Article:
Economics of biomass production on an abandoned coal washing settlement pond

James M. Ringe, Matthew H. Pelkki, Donald H. Graves, David L. Brown

Research output: Contribution to specialist publicationArticle


Numerous surface mine reclamation studies have shown organic mulches to be beneficial for tree productivity. This study was established to determine if similar techniques would be as biologically successful and as economically efficient in the production of black locust (Robinia pseudoacacia L.) biomass on a highly acidic (pH 1.8) abandoned coal washing site. The study area was limed at a rate of 336.5 mtons/ha and fertilized with 336.25 kg/ha of 16-32-8. Organic mulches applied were hardwood bark, a mixture of bark, sawdust and manure, a mixture of sewage sludge and kiln dust, and a mixture of straw and manure. Tree performance was measured after three and six growing seasons. Economic efficiency was assessed using benefit-cost ratios. In all cases, biomass production under the control was statistically the same as or higher than that observed for any of the mulches. Benefit-cost ratios for biomass production under the control was always statistically greater than that for the mulches. In this case, the production of black locust biomass under the four soil amendments tested could not be justified by the substantially greater cost of their establishment.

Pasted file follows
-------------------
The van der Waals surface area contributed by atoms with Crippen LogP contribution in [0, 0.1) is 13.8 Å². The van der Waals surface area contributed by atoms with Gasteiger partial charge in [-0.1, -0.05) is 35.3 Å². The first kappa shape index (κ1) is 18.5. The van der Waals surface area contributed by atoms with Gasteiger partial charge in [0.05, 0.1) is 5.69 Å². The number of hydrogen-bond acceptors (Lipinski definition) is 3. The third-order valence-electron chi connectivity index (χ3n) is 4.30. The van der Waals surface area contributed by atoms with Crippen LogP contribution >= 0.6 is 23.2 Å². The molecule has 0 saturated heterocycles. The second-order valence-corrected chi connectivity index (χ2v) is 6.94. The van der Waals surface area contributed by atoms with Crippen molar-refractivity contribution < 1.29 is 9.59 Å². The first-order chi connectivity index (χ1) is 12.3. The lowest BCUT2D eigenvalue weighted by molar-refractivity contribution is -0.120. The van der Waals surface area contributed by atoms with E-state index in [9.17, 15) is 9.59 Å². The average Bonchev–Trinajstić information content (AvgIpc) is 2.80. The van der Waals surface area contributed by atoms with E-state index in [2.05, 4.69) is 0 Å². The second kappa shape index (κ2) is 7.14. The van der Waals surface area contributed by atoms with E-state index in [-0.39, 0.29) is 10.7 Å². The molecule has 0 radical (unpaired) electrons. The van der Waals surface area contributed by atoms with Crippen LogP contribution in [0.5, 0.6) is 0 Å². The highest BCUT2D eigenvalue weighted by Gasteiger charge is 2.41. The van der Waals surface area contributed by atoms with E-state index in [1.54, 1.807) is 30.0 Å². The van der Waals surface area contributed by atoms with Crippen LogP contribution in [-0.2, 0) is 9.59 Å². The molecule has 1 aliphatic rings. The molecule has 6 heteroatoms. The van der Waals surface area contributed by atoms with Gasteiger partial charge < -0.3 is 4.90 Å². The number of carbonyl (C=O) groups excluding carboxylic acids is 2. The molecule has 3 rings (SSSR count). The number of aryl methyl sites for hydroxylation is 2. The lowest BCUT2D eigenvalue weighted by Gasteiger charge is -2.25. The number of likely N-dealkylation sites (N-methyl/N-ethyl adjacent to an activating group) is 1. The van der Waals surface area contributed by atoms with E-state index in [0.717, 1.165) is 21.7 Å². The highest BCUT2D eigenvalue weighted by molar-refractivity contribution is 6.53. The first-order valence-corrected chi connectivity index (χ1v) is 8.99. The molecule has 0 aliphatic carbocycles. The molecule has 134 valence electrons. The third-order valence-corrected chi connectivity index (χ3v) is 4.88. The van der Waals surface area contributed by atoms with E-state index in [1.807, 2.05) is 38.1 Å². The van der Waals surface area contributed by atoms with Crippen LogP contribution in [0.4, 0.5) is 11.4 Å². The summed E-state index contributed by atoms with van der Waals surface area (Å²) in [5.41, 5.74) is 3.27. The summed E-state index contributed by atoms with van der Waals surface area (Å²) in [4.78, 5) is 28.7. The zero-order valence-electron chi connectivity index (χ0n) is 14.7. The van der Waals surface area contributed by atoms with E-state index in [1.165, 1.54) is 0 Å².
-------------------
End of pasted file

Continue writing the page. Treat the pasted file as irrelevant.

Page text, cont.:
Original languageEnglish
Number of pages7
Specialist publicationInternational Journal of Surface Mining, Reclamation and Environment
StatePublished - 1998

ASJC Scopus subject areas

  • Geotechnical Engineering and Engineering Geology
  • Soil Science
  • Geology
  • Earth-Surface Processes
  • Management of Technology and Innovation


Dive into the research topics of 'Economics of biomass production on an abandoned coal washing settlement pond'. Together they form a unique fingerprint.

Cite this